15) b) Hopkinsons Test Hopkinson's Test is another useful method of testing the efficiency of a DC machine. It is a full load test and it requires two identical machines which are coupled to each other. One of these two machines is operated as a generator to supply the mechanical power to the motor and the other is operated as a motor to drive the generator. For this process of back to back driving the motor and the generator, Hopkinson's test is also called back-to-back test or regenerative test.If there are no losses in the machine, then no external power supply would have needed. But due to the drop in the generator output voltage we need an extra voltage source to supply the proper input voltage to the motor. Hence, the power drawn from the external supply is therefore used to overcome the internal losses of the motor-generator set. Hopkinson’s test is also called regenerative test or back to back test or heat run test. Connection Diagram of Hopkinson's Test Here is a circuit connection for the Hopkinson's test shown in figure below. A motor and a generator, both identical, are coupled together. When the machine is started it is started as motor. The shunt field resistance of the machine is adjusted so that the motor can run at its rated speed. The generator voltage is now made equal to the supply voltage by adjusting the shunt field resistance connected across the generator. This equality of these two voltages of generator and supply is indicated by the voltmeter as it gives a zero reading at this point connected across the switch. The machine can run at rated speed and at desired load by varying the field currents of the motor and the generator.
Calculation of Efficiency by Hopkinson's Test Let, V = supply voltage of the machines Then, Motor input = V(I1 + I2) I1 = The current from the generator I2 = The current from the external source And, Generator output = VI1..................(1) Let, both machines are operating at the same efficiency 'η'. Then, Output of motor = η x input = η x V(I1 + I2) Input to generator = Output of the motor = η X V(I1 + I2) Output of generator = η x input = η x [η x V(I1 + I2)] = η2 V(I1 + I2)..................(2) From equation 1 an 2 we get, VI1 = η2 V(I1 + I2) or I1 = η2 (I1 + I2) Now, in case of motor, armature copper loss in the motor = (I1 + I2 I4) Ra. Ra is the armature resistance of both motor and generator. I4 is the shunt field current of the motor. Shunt field copper loss in the motor will be = VI4 2 Next, in case of generator armature copper loss in generator = (I1 + I3)2Ra I3 is the shunt field current of the generator. Shunt field copper loss in the generator = VI3 Now, Power drawn from the external supply = VI2 Therefore, the stray losses in both machines will be W = VI2 - (I1 + I2 I4)2 Ra + VI4 + (I1 + I3)2 Ra + VI3 Let us assume that the stray losses will be same for both the machines. Then, Stray loss / machine = W/2 Efficiency of Generator Total losses in the generator, WG = (I1 + I3)2 Ra + VI3 + W/2 Generator output = VI1 Then, efficiency of the generator, Efficiency of Motor Total losses in the motor, WM = (I1 + I2 - I4)2 Ra + VI4 + W/2 Motor input = V(I1 + I2) Then, efficiency of the motor, Advantages of Hopkinson's Test The merits of this test are… 1. This test requires very small power compared to full-load power of the motor-generator coupled system. That is why it is economical. Large machines can be tested at rated load without much power consumption. 2. Temperature rise and commutation can be observed and maintained in the limit because this test is done under full load condition. 3. Change in iron loss due to flux distortion can be taken into account due to the advantage of its full load condition. 4. Efficiency at different loads can be determined. Disadvantages of Hopkinson's Test The demerits of this test are 1. 2. 3. It is difficult to find two identical machines needed for Hopkinson's test. Both machines cannot be loaded equally all the time. It is not possible to get separate iron losses for the two machines though they are different because of their excitations.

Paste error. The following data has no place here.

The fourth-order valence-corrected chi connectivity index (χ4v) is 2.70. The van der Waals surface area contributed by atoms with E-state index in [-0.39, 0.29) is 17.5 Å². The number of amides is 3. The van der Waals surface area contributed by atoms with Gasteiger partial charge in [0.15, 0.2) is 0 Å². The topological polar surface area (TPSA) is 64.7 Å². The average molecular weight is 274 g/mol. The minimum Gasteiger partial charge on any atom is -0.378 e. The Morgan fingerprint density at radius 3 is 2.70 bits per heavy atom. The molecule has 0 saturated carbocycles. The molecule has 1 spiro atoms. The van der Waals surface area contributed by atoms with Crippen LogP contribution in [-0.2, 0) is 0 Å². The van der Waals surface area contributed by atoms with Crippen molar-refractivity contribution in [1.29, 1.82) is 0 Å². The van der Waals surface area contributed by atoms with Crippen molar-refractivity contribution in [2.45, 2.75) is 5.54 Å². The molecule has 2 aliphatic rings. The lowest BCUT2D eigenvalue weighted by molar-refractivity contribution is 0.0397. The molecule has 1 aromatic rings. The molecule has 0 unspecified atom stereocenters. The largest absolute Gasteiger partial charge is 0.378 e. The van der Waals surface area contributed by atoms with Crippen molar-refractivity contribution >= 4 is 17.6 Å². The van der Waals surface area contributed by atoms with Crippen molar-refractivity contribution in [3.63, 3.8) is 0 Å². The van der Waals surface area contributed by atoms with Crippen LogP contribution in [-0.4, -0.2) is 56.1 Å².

4. It is difficult to operate the machines at rated speed because field currents vary widely. 16) a) These two tests are performed on a transformer to determine 1. 2. 3. equivalent circuit of transformer voltage regulation of transformer efficiency of transformer. The power required for these open circuit test and short circuit test on transformer is equal to the power loss occurring in the transformer. Open Circuit Test on Transformer The connection diagram for open circuit test on transformer is shown in the figure. A voltmeter, wattmeter, and an ammeter are connected in LV side of the transformer as shown. The voltage at rated frequency is applied to that LV side with the help of a variac of variable ratio auto transformer. The HV side of the transformer is kept open. Now with the help of variac, applied voltage gets slowly increased until the voltmeter gives reading equal to the rated voltage of the LV side. After reaching at rated LV side voltage, all three instruments reading (Voltmeter, Ammeter and Wattmeter readings) are recorded. The ammeter reading gives the no load current Ie. As no load current Ie is quite small compared to rated current of the transformer, the voltage drops due to this current that can be taken as negligible. Since, voltmeter reading V1 can be considered equal to secondary induced voltage of the transformer, the input power during test is indicated by watt-meter reading. As the transformer is open circuited, there is no output, hence the input power here consists of core losses in transformer and copper loss in transformer during no load condition. But as said earlier, the no load current in the transformer is quite small compared to full load current, so copper loss due to the small no load current can be neglected. Hence, the wattmeter reading can be taken as equal to core losses in transformer. Let us consider wattmeter reading is Po. Where Rm is shunt branch resistance of transformer. If, Zm is shunt branch impedance of transformer. Therefore, if shunt branch reactance of transformer is Xm, These values are referred to the LV side of transformer as because the test is conduced on LV side of transformer. These values could easily be referred to HV side by multiplying these values with square of transformation ratio.